Good people cool things as a podcast feature and conversations with entrepreneurs, writers, musicians and other creatives. Get inspired by their stories to do your own cool thing, and here's your host, Joey held. Welcome to good people, cool things. Today's guest is Damian Taylor, the founder of Prometheus digital studio. The best fifteen years, Damien has been applying data and technology to entertainment, combining the old science analytical side with the creative, outside the box sign he's bringing a unique skill set working with brands and media companies. He's worked with pretty big name clients like Warner media, the CW new form digital. Damian has also worked and making media more diverse and share some really fantastic tips on how we can do that and how you can be more curious, explore the world make the world a better place, giving you actionable advice. We're also talking about Disney world and Disneyland, and my mind gets blown here on a major difference between the two parts. So tune in for all of that. If you'd like to support the show, you can reach out via facebook, twitter or Instagram at GPCT podcast. You can always head over to the shop or pick up a copy of my book, kind but kind of weird, short stories on life's relationships and get all that good stuff. A good people, cool thingscom and wouldn't you know it, it can also listen to this very conversation with Damien right there and right here, because we're hopping into it. To kick it off. For people who aren't familiar with you, can you give us your elevator pitch? We can you also tell us the type of elevator that we're riding on? Oh, this will be a fun one. My elevator pitch. I am a data geek who loves creative stuff. So do lots with data. Data is sounds really Dirky, but it is some extent my life, but in so much as I can apply to creative endeavors. And what type of an elevator would be on. I'm obsessed my signs as well, with hyper loops. So we've gone like a hyper loop elevator with super magnet, like a mag let elevator, if that's a thing. If it's not, let's make me now was this? Was this interest in data something that you always had as a kid, or did you kind of like stumble into it later in life? I think I stumbled into it. I was just I was, I've always been just good with numbers. It's not like I was passionate about numbers and anything, I was just kind of got it. And my dad was always very much that you have to be a scientist. Prooved everybody you're smart if you're not doing numbers. And Yeah, sure on, I'll do that. And so, yeah, I went to college and I did neuro science and yeah, numbers. And then I realize that I like to create a stuff too. So iways my...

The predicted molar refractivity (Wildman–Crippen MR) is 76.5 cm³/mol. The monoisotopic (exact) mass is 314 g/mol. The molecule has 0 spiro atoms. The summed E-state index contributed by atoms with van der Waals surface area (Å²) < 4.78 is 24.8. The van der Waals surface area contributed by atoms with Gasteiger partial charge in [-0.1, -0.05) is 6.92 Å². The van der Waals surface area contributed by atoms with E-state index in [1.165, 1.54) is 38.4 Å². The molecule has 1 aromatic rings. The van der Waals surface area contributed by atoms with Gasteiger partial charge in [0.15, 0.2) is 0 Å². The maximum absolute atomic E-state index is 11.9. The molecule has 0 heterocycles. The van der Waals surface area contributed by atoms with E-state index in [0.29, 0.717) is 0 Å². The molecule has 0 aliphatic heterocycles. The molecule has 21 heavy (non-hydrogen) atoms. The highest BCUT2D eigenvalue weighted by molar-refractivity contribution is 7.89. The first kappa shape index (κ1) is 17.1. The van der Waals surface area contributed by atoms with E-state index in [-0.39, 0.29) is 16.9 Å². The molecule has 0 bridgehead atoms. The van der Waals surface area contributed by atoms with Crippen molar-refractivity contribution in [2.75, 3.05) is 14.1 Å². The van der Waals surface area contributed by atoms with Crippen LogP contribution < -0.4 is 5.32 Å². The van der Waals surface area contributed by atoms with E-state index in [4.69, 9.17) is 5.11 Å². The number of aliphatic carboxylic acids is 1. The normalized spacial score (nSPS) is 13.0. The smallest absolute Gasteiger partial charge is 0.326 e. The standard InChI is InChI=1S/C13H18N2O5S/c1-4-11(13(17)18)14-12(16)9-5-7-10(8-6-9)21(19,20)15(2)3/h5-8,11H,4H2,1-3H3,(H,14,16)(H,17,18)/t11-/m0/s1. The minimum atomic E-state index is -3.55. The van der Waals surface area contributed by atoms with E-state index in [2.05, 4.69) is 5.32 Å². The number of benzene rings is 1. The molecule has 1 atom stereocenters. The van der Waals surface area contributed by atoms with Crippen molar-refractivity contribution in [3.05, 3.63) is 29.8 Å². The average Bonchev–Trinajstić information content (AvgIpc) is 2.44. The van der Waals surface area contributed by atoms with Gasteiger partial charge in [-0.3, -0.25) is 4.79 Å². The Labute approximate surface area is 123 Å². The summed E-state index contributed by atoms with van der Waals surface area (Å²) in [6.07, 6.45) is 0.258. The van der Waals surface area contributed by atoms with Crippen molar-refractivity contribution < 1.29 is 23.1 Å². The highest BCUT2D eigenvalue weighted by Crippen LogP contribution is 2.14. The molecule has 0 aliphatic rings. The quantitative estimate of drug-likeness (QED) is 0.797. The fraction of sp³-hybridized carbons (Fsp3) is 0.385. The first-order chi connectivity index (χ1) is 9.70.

...intern and art and then I kept trying to figure out ways to bridge the two. Didn't always work successful successfully, but yeah, it's always been a thing. But I realize that I can't have just data or just art. I go crazy. I'd have to have both, because one of them is like too fluffy, the other one is too serious and I'm the balance between. I always like to ask people a question they wish they were asked more frequently, and usually it comes up later in the episodes. But I think this is actually a very nice segue here of how do you manage to combine those two because, yeah, creativity science seems like it could be, you know, some clash and going on there. So how do you combine them? It's well, I mean are my company is focused on data and analytics and strategy for media companies and Technology Company. So, as you're creating content, who are you trying to reach? Why are you're reaching them? What's working? What's not? And that's build a model and see where you're making money on it. But Oh, wait a minute, when you do this, let's try this, create a thing. It seems like that really works well. So it's sort of like the best of all worlds. I get some technology, I get some numbers and I get, you know, some fun creative like some music or car two in or TV show or whatever it is. Do you have a favorite project that you've worked on? Oh, I know, it's hard to pick them. They're all like your children. I know they're all. I think there are two right now that buying for first place. The first was one I wasn't expecting at all. I just finished a project in like a year, year and a half in the making, a diversity project, which is probably the last thing I thought I would do, because diversity was not where I saw my career going. I always thought that was like the kiss of that don't do that. Like to do something else, anything but that. But this was a really great project that was looking at the language of diversity, how people talk about it, and I think it was so riveting, not just not because of what it was in the impact, but because it was focused on how can companies be practically inclusive, like what can they actually do versus theory and big learning? Some of them were just really obvious, but like first to define diversion, because everyone defines it differently and so people are let down. Are Always mad because you said you were reading diverse but you didn't do my brand of diversity or and so there's this conversation around clarity, because everyone throws terms around, thinking that we are all talking about the same thing and we're not. And then this need for authenticity that consumers and viewers and whoever you're trying to reach that they know more about your company than you give them credit for. They're watching you. So, whether they say it or not, they know who's on your board and who's leading. So if you're giving it a message of like we're all inclusive, we do Babbaba bit and they see the complete opposite. Internally. They know and you think you're protecting them by not saying anything, but you're not. They already know right. So that was riveting for that reason. But then on the other end is for the first time I get to dive into making an animated series, and so I never done animation before. So that's why I was like, they're buying for the top place, because this is animated series is indirectly born of that. That that work, but it's it's fun to just do something so creative like find music and what...